An economic perspective on Malawi's medical "brain drain"


<p>Abstract</p> <p>Background</p> <p>The medical "brain drain" has been described as rich countries "looting" doctors and nurses from developing countries undermining their health systems and public health. However this "brain-drain" might also be seen as a success in the training and "export" of health professionals and the benefits this provides. This paper illustrates the arguments and possible policy options by focusing on the situation in one of the poorest countries in the world, Malawi.</p> <p>Discussion</p> <p>Many see this "brain drain" of medical staff as wrong with developed countries exploiting poorer ones. The effects are considerable with Malawi facing high vacancy rates in its public health system, and with migration threatening to outstrip training despite efforts to improve pay and conditions. This shortage of staff has made it more challenging for Malawi to deliver on its Essential Health Package and to absorb new international health funding.</p> <p>Yet, without any policy effort Malawi has been able to demonstrate its global competitiveness in the training ("production") of skilled health professionals. Remittances from migration are a large and growing source of foreign exchange for poor countries and tend to go directly to households. Whilst the data for Malawi is limited, studies from other poor countries demonstrate the power of remittances in significantly reducing poverty.</p> <p>Malawi can benefit from the export of health professionals provided there is a resolution of the situation whereby the state pays for training and the benefits are gained by the individual professional working abroad. Solutions include migrating staff paying back training costs, or rich host governments remitting part of a tax (e.g. income or national insurance) to the Malawi government. These schemes would allow Malawi to scale up training of health professionals for local needs and to work abroad.</p> <p>Summary</p> <p>There is concern about the negative impacts of the medical "brain-drain". However a closer look at the evidence for and against the medical "brain-drain" in Malawi suggests that there are potential gains in managing medical migration to produce outcomes that are beneficial to individuals, households and the country. Finally we present several policy options.</p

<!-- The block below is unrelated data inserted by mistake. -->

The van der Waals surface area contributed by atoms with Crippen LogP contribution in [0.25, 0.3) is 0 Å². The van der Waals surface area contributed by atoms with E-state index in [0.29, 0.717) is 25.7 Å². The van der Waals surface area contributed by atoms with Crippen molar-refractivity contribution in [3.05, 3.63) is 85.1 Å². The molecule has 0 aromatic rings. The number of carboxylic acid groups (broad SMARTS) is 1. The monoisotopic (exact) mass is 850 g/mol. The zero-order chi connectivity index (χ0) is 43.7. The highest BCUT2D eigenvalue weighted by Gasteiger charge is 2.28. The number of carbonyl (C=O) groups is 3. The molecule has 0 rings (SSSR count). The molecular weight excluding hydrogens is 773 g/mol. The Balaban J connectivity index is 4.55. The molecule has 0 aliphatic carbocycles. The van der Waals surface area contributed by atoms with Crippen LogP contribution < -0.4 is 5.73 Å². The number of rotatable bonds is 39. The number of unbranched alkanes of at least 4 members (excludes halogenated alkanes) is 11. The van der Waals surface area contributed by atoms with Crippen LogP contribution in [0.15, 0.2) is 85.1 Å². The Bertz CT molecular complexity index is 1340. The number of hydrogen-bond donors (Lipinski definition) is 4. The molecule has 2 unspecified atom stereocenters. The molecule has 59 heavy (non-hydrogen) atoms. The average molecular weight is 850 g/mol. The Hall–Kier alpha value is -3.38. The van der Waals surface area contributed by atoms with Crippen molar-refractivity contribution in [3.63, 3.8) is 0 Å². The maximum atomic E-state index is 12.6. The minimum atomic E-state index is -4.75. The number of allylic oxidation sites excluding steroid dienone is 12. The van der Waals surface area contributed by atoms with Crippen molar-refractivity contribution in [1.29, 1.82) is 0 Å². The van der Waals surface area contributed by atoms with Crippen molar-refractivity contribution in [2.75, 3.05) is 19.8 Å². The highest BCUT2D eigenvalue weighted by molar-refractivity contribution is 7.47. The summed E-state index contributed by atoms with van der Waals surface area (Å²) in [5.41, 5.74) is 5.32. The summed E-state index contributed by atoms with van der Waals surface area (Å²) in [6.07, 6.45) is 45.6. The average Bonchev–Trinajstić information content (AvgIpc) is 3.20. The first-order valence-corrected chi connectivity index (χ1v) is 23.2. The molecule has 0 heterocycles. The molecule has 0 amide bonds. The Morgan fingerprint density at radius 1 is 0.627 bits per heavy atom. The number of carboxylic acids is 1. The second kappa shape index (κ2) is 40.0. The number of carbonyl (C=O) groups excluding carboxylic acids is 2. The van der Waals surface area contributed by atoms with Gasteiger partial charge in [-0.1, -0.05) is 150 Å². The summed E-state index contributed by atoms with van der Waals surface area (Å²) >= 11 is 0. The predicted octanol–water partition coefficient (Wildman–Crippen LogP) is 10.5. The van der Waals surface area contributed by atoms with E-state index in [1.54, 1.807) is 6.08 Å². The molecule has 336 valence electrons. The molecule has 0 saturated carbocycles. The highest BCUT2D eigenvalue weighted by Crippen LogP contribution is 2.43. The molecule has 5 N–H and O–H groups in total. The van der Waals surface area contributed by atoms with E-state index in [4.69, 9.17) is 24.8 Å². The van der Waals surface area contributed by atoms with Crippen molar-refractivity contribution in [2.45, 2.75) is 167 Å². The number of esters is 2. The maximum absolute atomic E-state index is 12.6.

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This paper was published in Directory of Open Access Journals.

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